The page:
Friends Of The Little Bighorn Battlefield

The Next Generation In The Study Of Custer's Last Stand

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Mike Semenock

A Member Of Friends Is To Be Active In The Future Of The Battlefield. 

Webmaster's Note: Mike Semenock has been a member of Friends since 2001. He joined its board in 2006.

There is something more to Friends of the Little Bighorn Battlefield for me than sharing a common interest with others. Having never been one to join clubs, associations or to take part in group activities, I took some time to reflect on how it was that I came to be a member of Friends and why it remains rewarding.

It had been 32 years since I’d been there and I remembered almost nothing about the place. Custer Battlefield: just one of the many obligatory tourist stops on our family’s coast-to-coast vacation in my sixteenth year. There was that god awful heat and the small museum that provided the only respite from it. The sun-baked and lifeless hills, covered in parched grass, were indistinguishable from others for countless miles. Had there been a cemetery?

So what was it now that made me press on the accelerator a little more when I saw the first highway sign for Little Bighorn Battlefield National Monument, as it is now called? I tried not to let my wife and son notice the excited anticipation that was filling me as they sat unimpressed with the monotonous terrain gliding by. Why had I felt this place tugging at me with increasing strength over the last several years? Every plan for a fly-fishing trip to Montana included a mileage check to Little Bighorn…always too far, never enough time. But this year a visit to my wife’s sister and her family in South Dakota presented the opportunity to satisfy an unexplained urge.

As I turned off I-90 onto the off ramp, I began to shake a little. “Watch that speed, now,” I told myself as we made our way up the hill to the entrance. I paid the entrance fee at the booth and parked. A quick look through the visitor center museum and we were out on the lawn at the head of Deep Ravine.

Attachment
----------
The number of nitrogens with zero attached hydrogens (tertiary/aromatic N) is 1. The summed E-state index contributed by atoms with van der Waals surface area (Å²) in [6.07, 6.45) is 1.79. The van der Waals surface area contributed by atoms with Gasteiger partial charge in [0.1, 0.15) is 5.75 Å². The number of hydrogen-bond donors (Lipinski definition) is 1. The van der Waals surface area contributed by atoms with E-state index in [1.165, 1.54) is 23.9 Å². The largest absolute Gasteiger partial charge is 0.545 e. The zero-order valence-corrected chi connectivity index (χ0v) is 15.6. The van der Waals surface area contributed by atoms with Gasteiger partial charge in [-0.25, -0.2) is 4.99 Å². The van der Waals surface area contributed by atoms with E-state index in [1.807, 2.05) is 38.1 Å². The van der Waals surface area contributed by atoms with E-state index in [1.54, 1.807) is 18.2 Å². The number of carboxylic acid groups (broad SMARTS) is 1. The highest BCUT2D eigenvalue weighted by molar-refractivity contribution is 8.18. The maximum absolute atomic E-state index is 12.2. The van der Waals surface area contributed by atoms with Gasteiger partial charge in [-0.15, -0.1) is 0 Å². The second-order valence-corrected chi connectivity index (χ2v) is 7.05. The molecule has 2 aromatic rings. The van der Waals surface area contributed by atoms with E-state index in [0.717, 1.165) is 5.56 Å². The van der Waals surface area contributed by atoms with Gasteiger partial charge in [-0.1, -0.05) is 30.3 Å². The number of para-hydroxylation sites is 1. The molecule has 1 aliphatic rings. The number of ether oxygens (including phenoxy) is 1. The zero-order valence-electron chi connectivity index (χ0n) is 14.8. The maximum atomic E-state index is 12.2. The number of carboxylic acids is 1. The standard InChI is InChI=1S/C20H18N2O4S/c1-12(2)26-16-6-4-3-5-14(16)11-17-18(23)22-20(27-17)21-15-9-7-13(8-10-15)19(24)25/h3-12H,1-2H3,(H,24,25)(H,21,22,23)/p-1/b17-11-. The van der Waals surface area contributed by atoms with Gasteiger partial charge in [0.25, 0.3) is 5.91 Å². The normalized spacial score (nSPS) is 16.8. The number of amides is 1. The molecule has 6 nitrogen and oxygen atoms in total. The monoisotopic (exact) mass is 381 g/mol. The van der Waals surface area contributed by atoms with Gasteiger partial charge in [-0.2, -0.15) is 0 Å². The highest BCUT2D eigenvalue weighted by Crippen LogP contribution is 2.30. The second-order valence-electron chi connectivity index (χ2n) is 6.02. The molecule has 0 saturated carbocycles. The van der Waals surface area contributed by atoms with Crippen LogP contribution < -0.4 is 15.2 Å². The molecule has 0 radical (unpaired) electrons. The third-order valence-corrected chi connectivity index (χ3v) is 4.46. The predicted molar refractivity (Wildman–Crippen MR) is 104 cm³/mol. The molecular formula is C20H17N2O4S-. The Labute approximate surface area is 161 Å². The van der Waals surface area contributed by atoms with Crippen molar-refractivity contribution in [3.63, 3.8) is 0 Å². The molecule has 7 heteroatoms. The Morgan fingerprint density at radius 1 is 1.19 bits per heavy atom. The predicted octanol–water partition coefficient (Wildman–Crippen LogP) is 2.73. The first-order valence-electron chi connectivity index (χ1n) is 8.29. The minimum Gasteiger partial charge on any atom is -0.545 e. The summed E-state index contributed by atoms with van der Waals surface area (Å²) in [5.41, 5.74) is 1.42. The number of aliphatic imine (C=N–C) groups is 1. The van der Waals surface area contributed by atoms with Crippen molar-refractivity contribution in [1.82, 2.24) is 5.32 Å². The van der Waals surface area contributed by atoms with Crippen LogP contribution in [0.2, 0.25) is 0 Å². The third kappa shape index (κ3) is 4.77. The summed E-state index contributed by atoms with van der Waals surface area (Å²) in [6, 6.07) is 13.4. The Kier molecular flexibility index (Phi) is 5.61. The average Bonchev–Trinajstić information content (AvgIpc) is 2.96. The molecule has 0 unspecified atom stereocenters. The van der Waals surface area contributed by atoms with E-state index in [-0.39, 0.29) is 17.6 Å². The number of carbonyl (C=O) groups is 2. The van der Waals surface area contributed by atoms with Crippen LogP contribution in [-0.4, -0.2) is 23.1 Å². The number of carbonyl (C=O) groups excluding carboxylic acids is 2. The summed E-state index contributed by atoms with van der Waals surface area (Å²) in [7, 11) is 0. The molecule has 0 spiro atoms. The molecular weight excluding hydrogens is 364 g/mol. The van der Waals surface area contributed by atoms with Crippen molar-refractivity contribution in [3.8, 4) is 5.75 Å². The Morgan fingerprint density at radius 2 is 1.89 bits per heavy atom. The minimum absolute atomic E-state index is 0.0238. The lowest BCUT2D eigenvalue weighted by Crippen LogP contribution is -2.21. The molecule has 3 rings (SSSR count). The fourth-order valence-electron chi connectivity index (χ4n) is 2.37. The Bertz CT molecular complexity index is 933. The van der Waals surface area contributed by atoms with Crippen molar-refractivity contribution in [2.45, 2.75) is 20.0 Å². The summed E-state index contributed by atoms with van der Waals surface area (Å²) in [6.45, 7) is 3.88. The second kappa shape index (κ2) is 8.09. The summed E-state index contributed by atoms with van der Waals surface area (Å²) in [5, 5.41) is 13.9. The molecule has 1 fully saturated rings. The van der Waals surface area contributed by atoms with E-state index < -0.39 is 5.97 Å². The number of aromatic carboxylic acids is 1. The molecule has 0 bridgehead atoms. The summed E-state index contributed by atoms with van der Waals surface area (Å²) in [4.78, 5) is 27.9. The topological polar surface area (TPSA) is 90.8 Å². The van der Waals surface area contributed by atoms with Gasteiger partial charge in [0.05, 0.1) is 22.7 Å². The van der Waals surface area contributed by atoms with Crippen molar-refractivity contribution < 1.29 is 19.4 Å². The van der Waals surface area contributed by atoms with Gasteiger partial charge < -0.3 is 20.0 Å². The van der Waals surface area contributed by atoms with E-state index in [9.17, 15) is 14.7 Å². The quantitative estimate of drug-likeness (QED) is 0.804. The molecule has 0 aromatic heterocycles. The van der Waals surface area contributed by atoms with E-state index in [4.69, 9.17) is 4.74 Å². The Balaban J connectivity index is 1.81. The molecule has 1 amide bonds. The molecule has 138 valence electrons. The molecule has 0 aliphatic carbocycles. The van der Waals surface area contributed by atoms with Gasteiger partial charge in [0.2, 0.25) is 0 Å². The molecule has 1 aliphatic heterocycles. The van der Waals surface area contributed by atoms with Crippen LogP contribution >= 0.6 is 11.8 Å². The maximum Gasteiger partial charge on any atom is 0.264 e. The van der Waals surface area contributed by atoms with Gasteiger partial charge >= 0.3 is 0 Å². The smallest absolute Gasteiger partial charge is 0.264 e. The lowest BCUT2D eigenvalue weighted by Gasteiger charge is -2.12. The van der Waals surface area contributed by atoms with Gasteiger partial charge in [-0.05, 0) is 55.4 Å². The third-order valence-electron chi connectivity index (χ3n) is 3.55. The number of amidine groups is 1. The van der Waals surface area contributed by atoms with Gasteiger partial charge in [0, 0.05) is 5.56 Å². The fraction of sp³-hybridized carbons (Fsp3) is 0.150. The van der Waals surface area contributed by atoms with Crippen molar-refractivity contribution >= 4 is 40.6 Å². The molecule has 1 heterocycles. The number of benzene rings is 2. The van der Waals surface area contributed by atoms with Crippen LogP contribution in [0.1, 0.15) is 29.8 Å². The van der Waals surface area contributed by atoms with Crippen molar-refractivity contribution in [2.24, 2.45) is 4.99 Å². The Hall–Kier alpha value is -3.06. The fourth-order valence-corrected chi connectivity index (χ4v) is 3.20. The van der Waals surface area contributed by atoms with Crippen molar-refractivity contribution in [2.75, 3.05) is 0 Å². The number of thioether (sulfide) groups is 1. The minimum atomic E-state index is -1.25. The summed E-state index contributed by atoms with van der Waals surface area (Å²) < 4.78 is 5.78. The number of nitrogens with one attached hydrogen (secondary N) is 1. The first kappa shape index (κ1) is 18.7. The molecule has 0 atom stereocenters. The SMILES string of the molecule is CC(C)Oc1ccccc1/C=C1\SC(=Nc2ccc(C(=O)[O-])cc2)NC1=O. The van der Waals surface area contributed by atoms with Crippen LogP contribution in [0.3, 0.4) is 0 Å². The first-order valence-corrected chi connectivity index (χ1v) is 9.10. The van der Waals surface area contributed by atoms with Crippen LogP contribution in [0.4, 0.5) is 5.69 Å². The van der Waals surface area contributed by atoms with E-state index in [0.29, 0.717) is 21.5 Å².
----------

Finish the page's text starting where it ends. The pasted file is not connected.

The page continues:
”Want to walk the trail?” I asked. “It’s so hot. You go ahead,” Sally replied. While she kept nine year old Harrison occupied, I began a slow descent of the trail. I felt the warm air fill my lungs, and surrendered my jitters to the calmness. I felt at peace in this place noted for war. It was as if the storm of violence and bloodlust of the past had been so utterly complete that only serenity could now possess this place. That was 1999 and I have returned each summer since.

Having a feeling of the battlefield set off a voracious appetite for the story of what happened the day of June 25, 1876, the events that led up to it, the aftermath and the lives of those who played out the events that unfolded there. For every factual sentence written about the Battle of the Little Bighorn there are volumes of supposition and conjecture. The untold stories of the dead and perplexing Indian accounts have left a clean slate for countless theories and versions of the enduring mystery story. Besides being a fascinating pastime, the literature became the best way to connect with others of similar interests during visits to the battlefield. Outside a small circle of enthusiasts, the battle as a topic of conversation is rarely encountered and the exchange brief when it is. So now I returned yearly to the battlefield for the feeling of the place, to imagine the history that played out on the now empty stage, and to give vent to the year’s worth of pent up discussion with people I found only here.